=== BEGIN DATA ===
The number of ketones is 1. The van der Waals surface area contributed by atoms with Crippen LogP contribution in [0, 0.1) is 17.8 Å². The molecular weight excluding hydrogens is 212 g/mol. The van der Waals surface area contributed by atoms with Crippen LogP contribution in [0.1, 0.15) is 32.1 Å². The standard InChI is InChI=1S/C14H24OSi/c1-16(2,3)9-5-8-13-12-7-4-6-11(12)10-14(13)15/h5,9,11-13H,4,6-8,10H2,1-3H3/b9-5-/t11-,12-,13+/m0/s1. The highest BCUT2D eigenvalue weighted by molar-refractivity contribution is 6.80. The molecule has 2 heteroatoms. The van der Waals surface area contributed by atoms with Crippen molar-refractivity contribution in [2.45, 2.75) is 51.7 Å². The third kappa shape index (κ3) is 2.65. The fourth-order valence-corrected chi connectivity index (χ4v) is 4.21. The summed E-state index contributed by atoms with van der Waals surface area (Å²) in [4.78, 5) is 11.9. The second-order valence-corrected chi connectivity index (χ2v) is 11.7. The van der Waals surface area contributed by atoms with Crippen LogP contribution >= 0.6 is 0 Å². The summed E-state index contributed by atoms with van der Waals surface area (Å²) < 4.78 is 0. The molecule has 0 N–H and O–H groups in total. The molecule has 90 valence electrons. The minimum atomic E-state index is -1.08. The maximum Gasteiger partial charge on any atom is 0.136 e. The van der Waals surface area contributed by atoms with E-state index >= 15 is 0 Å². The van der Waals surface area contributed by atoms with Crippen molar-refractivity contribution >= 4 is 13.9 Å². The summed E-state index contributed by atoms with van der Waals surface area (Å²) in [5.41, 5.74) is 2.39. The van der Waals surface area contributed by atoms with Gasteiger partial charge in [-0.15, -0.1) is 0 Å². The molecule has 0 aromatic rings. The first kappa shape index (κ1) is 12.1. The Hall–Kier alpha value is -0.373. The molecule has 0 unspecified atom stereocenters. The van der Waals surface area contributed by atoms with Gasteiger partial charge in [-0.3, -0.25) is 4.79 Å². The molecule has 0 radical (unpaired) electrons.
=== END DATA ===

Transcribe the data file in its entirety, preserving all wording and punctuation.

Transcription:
The number of ketones is 1. The van der Waals surface area contributed by atoms with Crippen LogP contribution in [0, 0.1) is 17.8 Å². The molecular weight excluding hydrogens is 212 g/mol. The van der Waals surface area contributed by atoms with Crippen LogP contribution in [0.1, 0.15) is 32.1 Å². The standard InChI is InChI=1S/C14H24OSi/c1-16(2,3)9-5-8-13-12-7-4-6-11(12)10-14(13)15/h5,9,11-13H,4,6-8,10H2,1-3H3/b9-5-/t11-,12-,13+/m0/s1. The highest BCUT2D eigenvalue weighted by molar-refractivity contribution is 6.80. The molecule has 2 heteroatoms. The van der Waals surface area contributed by atoms with Crippen molar-refractivity contribution in [2.45, 2.75) is 51.7 Å². The third kappa shape index (κ3) is 2.65. The fourth-order valence-corrected chi connectivity index (χ4v) is 4.21. The summed E-state index contributed by atoms with van der Waals surface area (Å²) in [4.78, 5) is 11.9. The second-order valence-corrected chi connectivity index (χ2v) is 11.7. The van der Waals surface area contributed by atoms with Crippen LogP contribution >= 0.6 is 0 Å². The summed E-state index contributed by atoms with van der Waals surface area (Å²) < 4.78 is 0. The molecule has 0 N–H and O–H groups in total. The molecule has 90 valence electrons. The minimum atomic E-state index is -1.08. The maximum Gasteiger partial charge on any atom is 0.136 e. The van der Waals surface area contributed by atoms with E-state index >= 15 is 0 Å². The van der Waals surface area contributed by atoms with Crippen molar-refractivity contribution >= 4 is 13.9 Å². The summed E-state index contributed by atoms with van der Waals surface area (Å²) in [5.41, 5.74) is 2.39. The van der Waals surface area contributed by atoms with Gasteiger partial charge in [-0.15, -0.1) is 0 Å². The molecule has 0 aromatic rings. The first kappa shape index (κ1) is 12.1. The Hall–Kier alpha value is -0.373. The molecule has 0 unspecified atom stereocenters. The van der Waals surface area contributed by atoms with Gasteiger partial charge in [-0.3, -0.25) is 4.79 Å². The molecule has 0 radical (unpaired) electrons.